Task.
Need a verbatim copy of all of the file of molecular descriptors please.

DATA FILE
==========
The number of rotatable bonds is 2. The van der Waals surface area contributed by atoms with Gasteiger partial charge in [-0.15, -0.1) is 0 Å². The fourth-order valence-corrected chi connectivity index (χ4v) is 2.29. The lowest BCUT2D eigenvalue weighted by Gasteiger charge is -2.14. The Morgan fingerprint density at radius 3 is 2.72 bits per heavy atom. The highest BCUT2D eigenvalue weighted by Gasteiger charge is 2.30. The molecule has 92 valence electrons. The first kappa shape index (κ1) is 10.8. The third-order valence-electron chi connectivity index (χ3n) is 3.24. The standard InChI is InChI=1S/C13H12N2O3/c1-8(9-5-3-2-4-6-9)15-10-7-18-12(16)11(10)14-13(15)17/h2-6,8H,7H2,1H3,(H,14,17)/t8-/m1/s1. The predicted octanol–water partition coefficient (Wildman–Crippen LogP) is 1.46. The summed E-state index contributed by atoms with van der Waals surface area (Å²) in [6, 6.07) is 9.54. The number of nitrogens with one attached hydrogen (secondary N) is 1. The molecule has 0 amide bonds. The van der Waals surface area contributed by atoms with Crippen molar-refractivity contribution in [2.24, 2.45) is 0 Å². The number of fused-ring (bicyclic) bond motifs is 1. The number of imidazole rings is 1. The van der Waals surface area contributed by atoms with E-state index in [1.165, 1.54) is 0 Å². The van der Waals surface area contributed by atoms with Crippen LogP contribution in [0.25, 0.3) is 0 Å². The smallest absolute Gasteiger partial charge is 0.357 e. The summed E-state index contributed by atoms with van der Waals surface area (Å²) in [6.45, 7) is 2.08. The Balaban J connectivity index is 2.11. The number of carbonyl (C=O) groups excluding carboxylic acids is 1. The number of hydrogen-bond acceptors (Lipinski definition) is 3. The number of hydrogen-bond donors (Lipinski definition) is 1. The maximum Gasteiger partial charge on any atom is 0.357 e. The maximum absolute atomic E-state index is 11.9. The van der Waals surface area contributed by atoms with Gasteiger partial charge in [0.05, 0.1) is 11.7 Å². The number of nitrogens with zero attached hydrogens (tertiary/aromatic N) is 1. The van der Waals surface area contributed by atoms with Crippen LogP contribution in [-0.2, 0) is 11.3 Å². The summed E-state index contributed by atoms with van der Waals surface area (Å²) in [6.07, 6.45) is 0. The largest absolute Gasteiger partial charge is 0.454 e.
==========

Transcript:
The number of rotatable bonds is 2. The van der Waals surface area contributed by atoms with Gasteiger partial charge in [-0.15, -0.1) is 0 Å². The fourth-order valence-corrected chi connectivity index (χ4v) is 2.29. The lowest BCUT2D eigenvalue weighted by Gasteiger charge is -2.14. The Morgan fingerprint density at radius 3 is 2.72 bits per heavy atom. The highest BCUT2D eigenvalue weighted by Gasteiger charge is 2.30. The molecule has 92 valence electrons. The first kappa shape index (κ1) is 10.8. The third-order valence-electron chi connectivity index (χ3n) is 3.24. The standard InChI is InChI=1S/C13H12N2O3/c1-8(9-5-3-2-4-6-9)15-10-7-18-12(16)11(10)14-13(15)17/h2-6,8H,7H2,1H3,(H,14,17)/t8-/m1/s1. The predicted octanol–water partition coefficient (Wildman–Crippen LogP) is 1.46. The summed E-state index contributed by atoms with van der Waals surface area (Å²) in [6, 6.07) is 9.54. The number of nitrogens with one attached hydrogen (secondary N) is 1. The molecule has 0 amide bonds. The van der Waals surface area contributed by atoms with Crippen molar-refractivity contribution in [2.24, 2.45) is 0 Å². The number of fused-ring (bicyclic) bond motifs is 1. The number of imidazole rings is 1. The van der Waals surface area contributed by atoms with E-state index in [1.165, 1.54) is 0 Å². The van der Waals surface area contributed by atoms with Crippen LogP contribution in [0.25, 0.3) is 0 Å². The smallest absolute Gasteiger partial charge is 0.357 e. The summed E-state index contributed by atoms with van der Waals surface area (Å²) in [6.45, 7) is 2.08. The Balaban J connectivity index is 2.11. The number of carbonyl (C=O) groups excluding carboxylic acids is 1. The number of hydrogen-bond acceptors (Lipinski definition) is 3. The number of hydrogen-bond donors (Lipinski definition) is 1. The maximum Gasteiger partial charge on any atom is 0.357 e. The maximum absolute atomic E-state index is 11.9. The van der Waals surface area contributed by atoms with Gasteiger partial charge in [0.05, 0.1) is 11.7 Å². The number of nitrogens with zero attached hydrogens (tertiary/aromatic N) is 1. The van der Waals surface area contributed by atoms with Crippen LogP contribution in [-0.2, 0) is 11.3 Å². The summed E-state index contributed by atoms with van der Waals surface area (Å²) in [6.07, 6.45) is 0. The largest absolute Gasteiger partial charge is 0.454 e.